Professor Wolff and Economic Schools

I was wondering if professor Wolff would consider his interpretation of Marxian economics as a new school, or how he would delineate it from earlier writers. Also, what his views are on Post-Keynesian economics. Particularly that of Hyman Minsky.

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This important topic may not interest larger audiences, so let me say a few words here. Hyman Minsky is a special case in large part because he took Marxian economics quite seriously and made a variety of efforts to link, integrate Keynsian and Marxian theories and arguments (something parallel to what Marxist economists like Paul M. Sweezy and Paul Baran also did from their side). Post-Keynesian economics (a range of perspectives with a corresponding range of attitudes toward Marxian economics) has been mostly exclusively concerned with how capitalist economies work often with how to make them work better in some ways. Marxian economists have been more concerned, from Marx himself, with moving on to a different system organized in basically different ways from the micro-level (as in the internal organization of enterprises) on up through the macro-level (as in non-market distribution systems and non-private ownership of means of production). The kind of Marxian economics that makes most sense to me is one that focuses on the micro-transformation chiefly because of its relative neglect within the Marxian tradition but does also take into account the macro-changes that Marxist' critiques of capitalism focused on in its first 150 years.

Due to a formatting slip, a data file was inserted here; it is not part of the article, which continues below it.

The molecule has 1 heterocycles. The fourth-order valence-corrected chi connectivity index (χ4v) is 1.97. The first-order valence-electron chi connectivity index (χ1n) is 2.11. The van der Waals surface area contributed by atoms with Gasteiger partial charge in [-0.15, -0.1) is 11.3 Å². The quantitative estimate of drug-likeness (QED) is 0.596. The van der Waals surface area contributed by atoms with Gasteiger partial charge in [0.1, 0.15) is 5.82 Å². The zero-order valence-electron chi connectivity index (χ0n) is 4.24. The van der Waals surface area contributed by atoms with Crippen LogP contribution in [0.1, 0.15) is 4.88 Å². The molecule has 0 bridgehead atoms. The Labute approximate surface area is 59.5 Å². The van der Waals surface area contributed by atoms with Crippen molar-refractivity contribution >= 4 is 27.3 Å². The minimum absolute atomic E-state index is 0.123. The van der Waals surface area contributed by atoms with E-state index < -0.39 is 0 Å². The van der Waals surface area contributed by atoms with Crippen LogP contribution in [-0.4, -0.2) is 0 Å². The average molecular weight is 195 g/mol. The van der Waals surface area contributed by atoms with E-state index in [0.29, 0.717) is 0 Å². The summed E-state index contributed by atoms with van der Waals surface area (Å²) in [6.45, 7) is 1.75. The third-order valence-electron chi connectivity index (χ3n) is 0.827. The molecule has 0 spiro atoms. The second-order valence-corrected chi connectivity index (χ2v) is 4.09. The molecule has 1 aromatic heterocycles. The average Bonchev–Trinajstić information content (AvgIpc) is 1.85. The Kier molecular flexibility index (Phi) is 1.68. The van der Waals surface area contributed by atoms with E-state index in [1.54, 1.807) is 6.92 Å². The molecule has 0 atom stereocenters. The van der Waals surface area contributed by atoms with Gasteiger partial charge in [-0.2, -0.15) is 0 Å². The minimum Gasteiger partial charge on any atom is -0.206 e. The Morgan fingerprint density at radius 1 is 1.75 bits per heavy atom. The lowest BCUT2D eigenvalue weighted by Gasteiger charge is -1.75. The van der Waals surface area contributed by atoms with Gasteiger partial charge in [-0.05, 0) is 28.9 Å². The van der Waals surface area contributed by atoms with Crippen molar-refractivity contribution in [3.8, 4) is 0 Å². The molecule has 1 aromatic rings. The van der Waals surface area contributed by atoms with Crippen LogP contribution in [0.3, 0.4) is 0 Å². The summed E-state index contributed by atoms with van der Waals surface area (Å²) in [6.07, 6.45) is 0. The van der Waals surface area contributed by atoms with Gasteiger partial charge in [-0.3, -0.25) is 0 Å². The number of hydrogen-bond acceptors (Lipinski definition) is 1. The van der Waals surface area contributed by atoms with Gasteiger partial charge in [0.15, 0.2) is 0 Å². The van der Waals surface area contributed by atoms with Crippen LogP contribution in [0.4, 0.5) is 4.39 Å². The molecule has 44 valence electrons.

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  • Devon Brockhaus
    commented 2017-08-31 14:44:25 -0400
    This is great. Hopefully the economists Sweezy or Baran (I have yet to read up on them) speak to the micro-level transformation of capitalist economies, as I believe your work on economic enfranchisement is best when it comes to working on the individual level. Around the sociological Dunbar number. What I fear might require a Minskian ideology is the micro-macro-level junction. As Mancur Olson spoke to in The Logic of Collective Action: Public Goods and the Theory of Groups, as group size goes up, so too does the cost of organizing. That overhead cost could reduce how effectual even the most tightly knit worker cooperative is in being its own special interest. (I could draw allusions to the unions of the past) Without the Minskian awareness of the fragility of seemingly stable systems and the risk of bad-faith between representatives and the represented, I fear a “Divide and conquer” sentiment inevitably cropping up among the power hungry.
  • Devon Brockhaus
    tagged this with good 2017-08-31 14:44:23 -0400
  • Richard Wolff
    responded with submitted 2017-08-28 15:29:12 -0400
  • Devon Brockhaus
    published this page in Ask Prof. Wolff 2017-08-28 00:06:50 -0400